Tuesday, May 4, 2010

The State of the Brewers (May 4th Edition)

Record: 10-15 (T-4th NL Central, 7.5 games back)

Runs Scored: 128 (5.1 per game)

Runs Against: 138 (5.5 per game)

Run Differential: -10

Pythagorean Record: 12-13

One of the biggest worries I had about this team in 2010 was the offense that was lost. After not resigning Mike Cameron and trading J.J. Hardy, it was tough to think this team could match it's offensive prowess. However, through 25 games, the Brewers are averaging better than five runs per game. They have a team OBP of .353 (4th in MLB). They OPS stands at a very solid .795.

So why is this team not better? Well, there's two easy answers to that. They can't play the Pittsburgh Pirates every game and they can't keep the other team off the scoreboard.

One thing I have noticed about baseball over the past couple of seasons is how quick fans can jump to conclusions. If you team goes into a slump, they suck. If a player goes 4-5 on opening day, he has superstar potential. Right now, the Brewers' pythagorean (run adjusted) record is 12-13. Usually, that is a decent way of determining how good a baseball team is. Problem is, it doesn't always work. You can fool the pythagorean record by having a great back end of the bullpen and winning close game. Or, you can fool it 2010 Milwauakee Brewers style.

This season, despite going only 4-2 against the Pittsburgh Pirates, the Milwaukee Brewers have outscored the Pirates 61-17. That means that nearly half of the Brewers 128 runs this season have come at the expense of Pirates' pitching. That also means that just 17 runs have scored in those games against the Brewers.

Let's have some fun and take away the Brewers games against the Pirates this season.

Record: 6-13

Runs Scored: 67

Runs Against: 121

Differential: -54

In the 19 games the Brewers have played this season versus opponent other than the Pittsburgh Pirates, they have been absolutely dominated. They are scoring just 3.5 runs per game, while allowing 6.4. Those numbers are not only alarming, they are unheard of. If it wasn't for back to back blown saves by Trevor Hoffman, half of the Brewers 2010 wins would have come against the Pirates.

After 2009, the main focus of the Brewers front office became pitching. Immediately they did whatever they could to address a glaring hole. Randy Wolf was signed to a healthy contract. Doug Davis was added for stability. LaTroy Hawkins was signed to lessen the blow dealt after the Mark DeFilice injury.

About a month into the season, it seems the Brewers didn't do enough to address the problem. The team ERA stands at 5.09, which is 26th out of 30 major league teams. The Brewers setup man and closer have combined to give up more runs than innings they've pitched. Trevor Hoffman currently leads the majors in blown saves with four (in those games, the Brewers have lost three). Oh yeah, and Jeff Suppan still wears a Brewers uniform.

Either way you look at it, it hasn't been pretty.

Believe it or not, pitching is not a huge concern for me about this team. As a staff, the Brewers have struck out 194 batters, while walking 90 in 223 innings. Brewers pitching has had awful luck this season. Opponents have a BABIP of .366 against Milwaukee pitching. No matter how you look at it, this is not one of the worst staffs in all of baseball.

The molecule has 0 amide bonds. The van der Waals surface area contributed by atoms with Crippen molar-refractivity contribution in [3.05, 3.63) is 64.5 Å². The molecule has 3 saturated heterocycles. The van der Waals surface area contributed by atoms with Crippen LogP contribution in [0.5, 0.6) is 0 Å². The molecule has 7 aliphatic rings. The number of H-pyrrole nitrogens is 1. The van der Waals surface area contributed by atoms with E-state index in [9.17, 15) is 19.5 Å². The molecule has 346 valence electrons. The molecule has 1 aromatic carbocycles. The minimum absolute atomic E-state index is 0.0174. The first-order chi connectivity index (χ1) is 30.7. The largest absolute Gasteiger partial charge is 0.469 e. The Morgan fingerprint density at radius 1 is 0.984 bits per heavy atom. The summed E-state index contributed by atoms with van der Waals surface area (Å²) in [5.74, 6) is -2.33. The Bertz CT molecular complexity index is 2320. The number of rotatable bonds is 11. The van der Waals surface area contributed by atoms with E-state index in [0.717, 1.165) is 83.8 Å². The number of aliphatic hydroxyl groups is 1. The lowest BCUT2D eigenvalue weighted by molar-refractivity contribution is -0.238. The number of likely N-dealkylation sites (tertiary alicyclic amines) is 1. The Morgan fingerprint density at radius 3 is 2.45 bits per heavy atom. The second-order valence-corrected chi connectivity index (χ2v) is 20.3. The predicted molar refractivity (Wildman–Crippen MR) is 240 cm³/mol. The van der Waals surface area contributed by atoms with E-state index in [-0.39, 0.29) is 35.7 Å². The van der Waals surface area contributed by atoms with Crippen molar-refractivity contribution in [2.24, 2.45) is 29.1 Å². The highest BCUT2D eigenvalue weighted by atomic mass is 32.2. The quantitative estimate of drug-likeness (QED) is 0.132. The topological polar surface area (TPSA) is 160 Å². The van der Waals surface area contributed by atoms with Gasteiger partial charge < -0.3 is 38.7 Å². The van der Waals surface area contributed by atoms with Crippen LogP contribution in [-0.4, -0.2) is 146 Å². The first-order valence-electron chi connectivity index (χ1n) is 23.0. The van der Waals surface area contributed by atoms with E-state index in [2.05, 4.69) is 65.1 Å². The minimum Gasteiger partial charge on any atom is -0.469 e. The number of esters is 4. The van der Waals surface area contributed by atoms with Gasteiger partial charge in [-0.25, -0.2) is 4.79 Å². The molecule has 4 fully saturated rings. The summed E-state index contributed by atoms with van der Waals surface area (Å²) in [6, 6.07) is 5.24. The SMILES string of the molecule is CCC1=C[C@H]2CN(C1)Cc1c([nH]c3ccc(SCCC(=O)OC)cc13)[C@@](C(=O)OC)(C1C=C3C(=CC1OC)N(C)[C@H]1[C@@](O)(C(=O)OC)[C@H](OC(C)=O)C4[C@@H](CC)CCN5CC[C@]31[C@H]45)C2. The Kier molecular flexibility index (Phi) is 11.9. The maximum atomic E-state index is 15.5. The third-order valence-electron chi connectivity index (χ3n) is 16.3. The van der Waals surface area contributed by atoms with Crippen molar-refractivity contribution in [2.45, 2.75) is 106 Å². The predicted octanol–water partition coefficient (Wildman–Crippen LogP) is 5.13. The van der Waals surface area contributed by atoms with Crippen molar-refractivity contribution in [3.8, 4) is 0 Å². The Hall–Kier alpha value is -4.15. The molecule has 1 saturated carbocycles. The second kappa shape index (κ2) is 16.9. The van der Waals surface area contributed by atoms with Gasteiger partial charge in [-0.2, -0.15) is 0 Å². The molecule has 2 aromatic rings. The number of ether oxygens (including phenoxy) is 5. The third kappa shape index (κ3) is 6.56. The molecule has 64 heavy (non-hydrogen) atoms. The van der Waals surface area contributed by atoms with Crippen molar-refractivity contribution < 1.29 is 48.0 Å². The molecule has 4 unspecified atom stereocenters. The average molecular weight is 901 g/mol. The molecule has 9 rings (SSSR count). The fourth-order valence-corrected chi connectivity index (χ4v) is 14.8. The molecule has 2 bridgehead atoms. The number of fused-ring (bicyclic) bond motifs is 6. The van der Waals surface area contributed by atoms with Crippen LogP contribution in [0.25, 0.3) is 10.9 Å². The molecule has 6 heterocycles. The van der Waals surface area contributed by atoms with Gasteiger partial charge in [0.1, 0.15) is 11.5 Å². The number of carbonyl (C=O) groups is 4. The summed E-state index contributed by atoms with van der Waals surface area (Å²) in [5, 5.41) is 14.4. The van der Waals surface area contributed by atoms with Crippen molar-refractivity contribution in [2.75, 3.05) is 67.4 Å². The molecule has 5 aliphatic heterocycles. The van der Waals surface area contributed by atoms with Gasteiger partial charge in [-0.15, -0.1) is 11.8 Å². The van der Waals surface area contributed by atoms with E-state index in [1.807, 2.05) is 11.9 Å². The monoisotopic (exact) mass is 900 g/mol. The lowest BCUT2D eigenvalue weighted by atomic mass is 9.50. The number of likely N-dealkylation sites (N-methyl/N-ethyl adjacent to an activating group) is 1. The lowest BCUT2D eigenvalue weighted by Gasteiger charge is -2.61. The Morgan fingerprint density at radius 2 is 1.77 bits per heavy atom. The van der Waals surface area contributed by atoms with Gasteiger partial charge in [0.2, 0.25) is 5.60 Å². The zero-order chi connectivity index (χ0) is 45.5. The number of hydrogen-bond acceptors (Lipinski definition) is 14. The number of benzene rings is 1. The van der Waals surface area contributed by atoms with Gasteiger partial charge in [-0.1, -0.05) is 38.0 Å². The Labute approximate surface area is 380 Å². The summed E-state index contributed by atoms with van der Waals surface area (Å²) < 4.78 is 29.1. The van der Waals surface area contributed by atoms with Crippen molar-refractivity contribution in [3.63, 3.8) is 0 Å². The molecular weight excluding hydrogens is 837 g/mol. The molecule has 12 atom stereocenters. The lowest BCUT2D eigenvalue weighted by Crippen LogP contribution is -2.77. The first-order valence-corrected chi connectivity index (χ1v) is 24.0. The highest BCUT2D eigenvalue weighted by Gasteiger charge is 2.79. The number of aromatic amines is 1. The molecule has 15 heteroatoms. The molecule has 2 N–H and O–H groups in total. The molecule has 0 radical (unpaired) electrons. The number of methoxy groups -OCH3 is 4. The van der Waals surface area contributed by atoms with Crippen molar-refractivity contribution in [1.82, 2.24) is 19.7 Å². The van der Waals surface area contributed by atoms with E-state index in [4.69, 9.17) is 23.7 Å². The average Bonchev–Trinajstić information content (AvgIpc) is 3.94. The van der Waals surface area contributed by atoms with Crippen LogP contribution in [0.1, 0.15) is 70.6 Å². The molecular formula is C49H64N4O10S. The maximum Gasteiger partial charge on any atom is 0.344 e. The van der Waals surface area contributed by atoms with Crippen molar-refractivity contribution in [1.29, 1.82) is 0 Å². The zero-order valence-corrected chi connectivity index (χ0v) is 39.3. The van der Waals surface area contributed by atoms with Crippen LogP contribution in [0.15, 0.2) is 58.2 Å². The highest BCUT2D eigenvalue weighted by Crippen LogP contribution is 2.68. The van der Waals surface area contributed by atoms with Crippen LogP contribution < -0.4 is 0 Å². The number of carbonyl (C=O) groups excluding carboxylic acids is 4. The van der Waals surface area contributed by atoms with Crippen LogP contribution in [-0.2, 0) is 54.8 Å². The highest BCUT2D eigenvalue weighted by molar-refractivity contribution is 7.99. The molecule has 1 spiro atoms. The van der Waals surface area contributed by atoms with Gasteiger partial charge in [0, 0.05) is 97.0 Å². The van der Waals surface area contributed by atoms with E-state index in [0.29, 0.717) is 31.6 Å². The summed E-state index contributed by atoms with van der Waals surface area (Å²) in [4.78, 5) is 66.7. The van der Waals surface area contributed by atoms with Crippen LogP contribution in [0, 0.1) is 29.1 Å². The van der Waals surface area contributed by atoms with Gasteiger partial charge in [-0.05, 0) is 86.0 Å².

Where the Brewers go from here is the important question.

I think it is very apparent the Brewers cannot compete with the St. Louis Cardinals this season. The are giving up only 3.0 runs per game, while scoring 4.7. They have the most wins in the National League with 18. They already have a 7.5 games lead over this Milwaukee team.

Does that mean this team can't make a run at the wildcard? Absolutely not. The wildcard is pretty much up for grabs this season in the National League, but common sense has to take over in Milwaukee. While a run at the wildcard is possible, it's not probable. Anytime you are already looking at the wildcard standings less than a month into the season, it's time to reevaluate your goals.

First things first, release Jeff Suppan and Claudio Vargas. Obviously the Jeff Suppan decision seems obvious, but with Vargas it's not so straight forward.

After watching this team, it's became very obvious they are in need to two things: a right handed bat off the bench and a lefty in the bullpen. There has been so many instances this season where the Brewers have been forced to stay with a player when they shouldn't have had to because no righties were on the bench. Adam Heether, who is in AAA, remains the best internal option for this need. Sure he's hitting just above .200, but still has shown high walk and power totals this season. He also has shown the ability to play multiple positions. He might not play them all well, but that has never stopped Ken Macha before (i.e. Jim Edmonds in CF).

For the much needed lefty out of the 'pen, there is no reason Mitch Stetter, or Zach Braddock shouldn't be in Milwaukee right now. Through his first seven appearances, Braddock has logged 11.1 innings. In that span, Braddock has struck out 22 batters and walked just four. That means he has struck out 55% of the batters who have stepped to the dish. Not surprisingly, he is yet to allow and run and has only given up three hits. Incredible. Mitch Stetter has gone down and thrown 7.2 innings and struck out eight, while walking two. He has allowed two runs. Also impressive, but Braddock is on another level.

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